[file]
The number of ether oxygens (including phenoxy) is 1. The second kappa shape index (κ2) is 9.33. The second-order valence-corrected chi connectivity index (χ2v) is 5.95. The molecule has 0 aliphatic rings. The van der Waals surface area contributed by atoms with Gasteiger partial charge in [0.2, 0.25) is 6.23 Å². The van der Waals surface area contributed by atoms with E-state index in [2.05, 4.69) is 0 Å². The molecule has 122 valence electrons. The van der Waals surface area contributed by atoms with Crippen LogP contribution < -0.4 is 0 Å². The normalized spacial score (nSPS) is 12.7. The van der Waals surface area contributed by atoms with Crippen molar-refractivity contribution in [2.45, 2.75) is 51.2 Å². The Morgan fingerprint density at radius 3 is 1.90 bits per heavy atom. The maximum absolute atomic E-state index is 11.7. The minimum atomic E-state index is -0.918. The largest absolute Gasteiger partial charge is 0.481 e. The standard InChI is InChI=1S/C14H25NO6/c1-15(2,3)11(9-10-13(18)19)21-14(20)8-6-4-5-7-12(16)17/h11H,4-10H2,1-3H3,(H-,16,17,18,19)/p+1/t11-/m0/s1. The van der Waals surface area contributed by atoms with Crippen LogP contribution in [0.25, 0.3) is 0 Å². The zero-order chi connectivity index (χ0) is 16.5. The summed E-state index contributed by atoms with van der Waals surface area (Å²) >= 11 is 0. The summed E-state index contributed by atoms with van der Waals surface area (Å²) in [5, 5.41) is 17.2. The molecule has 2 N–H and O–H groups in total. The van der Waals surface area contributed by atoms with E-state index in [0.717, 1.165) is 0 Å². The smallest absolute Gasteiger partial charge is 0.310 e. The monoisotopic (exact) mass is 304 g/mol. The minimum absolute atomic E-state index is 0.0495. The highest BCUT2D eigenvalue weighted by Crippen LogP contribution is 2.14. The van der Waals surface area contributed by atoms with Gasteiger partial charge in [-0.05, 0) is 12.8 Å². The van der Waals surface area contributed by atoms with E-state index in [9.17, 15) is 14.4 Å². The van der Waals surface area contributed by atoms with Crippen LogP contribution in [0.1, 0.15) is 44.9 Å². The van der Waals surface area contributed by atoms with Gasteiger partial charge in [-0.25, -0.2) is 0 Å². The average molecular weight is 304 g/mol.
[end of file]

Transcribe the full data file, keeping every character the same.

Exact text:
The number of ether oxygens (including phenoxy) is 1. The second kappa shape index (κ2) is 9.33. The second-order valence-corrected chi connectivity index (χ2v) is 5.95. The molecule has 0 aliphatic rings. The van der Waals surface area contributed by atoms with Gasteiger partial charge in [0.2, 0.25) is 6.23 Å². The van der Waals surface area contributed by atoms with E-state index in [2.05, 4.69) is 0 Å². The molecule has 122 valence electrons. The van der Waals surface area contributed by atoms with Crippen LogP contribution < -0.4 is 0 Å². The normalized spacial score (nSPS) is 12.7. The van der Waals surface area contributed by atoms with Crippen molar-refractivity contribution in [2.45, 2.75) is 51.2 Å². The Morgan fingerprint density at radius 3 is 1.90 bits per heavy atom. The maximum absolute atomic E-state index is 11.7. The minimum atomic E-state index is -0.918. The largest absolute Gasteiger partial charge is 0.481 e. The standard InChI is InChI=1S/C14H25NO6/c1-15(2,3)11(9-10-13(18)19)21-14(20)8-6-4-5-7-12(16)17/h11H,4-10H2,1-3H3,(H-,16,17,18,19)/p+1/t11-/m0/s1. The van der Waals surface area contributed by atoms with Crippen LogP contribution in [0.25, 0.3) is 0 Å². The zero-order chi connectivity index (χ0) is 16.5. The summed E-state index contributed by atoms with van der Waals surface area (Å²) >= 11 is 0. The summed E-state index contributed by atoms with van der Waals surface area (Å²) in [5, 5.41) is 17.2. The molecule has 2 N–H and O–H groups in total. The van der Waals surface area contributed by atoms with E-state index in [0.717, 1.165) is 0 Å². The smallest absolute Gasteiger partial charge is 0.310 e. The monoisotopic (exact) mass is 304 g/mol. The minimum absolute atomic E-state index is 0.0495. The highest BCUT2D eigenvalue weighted by Crippen LogP contribution is 2.14. The van der Waals surface area contributed by atoms with Gasteiger partial charge in [-0.05, 0) is 12.8 Å². The van der Waals surface area contributed by atoms with E-state index in [9.17, 15) is 14.4 Å². The van der Waals surface area contributed by atoms with Crippen LogP contribution in [0.1, 0.15) is 44.9 Å². The van der Waals surface area contributed by atoms with Gasteiger partial charge in [-0.25, -0.2) is 0 Å². The average molecular weight is 304 g/mol.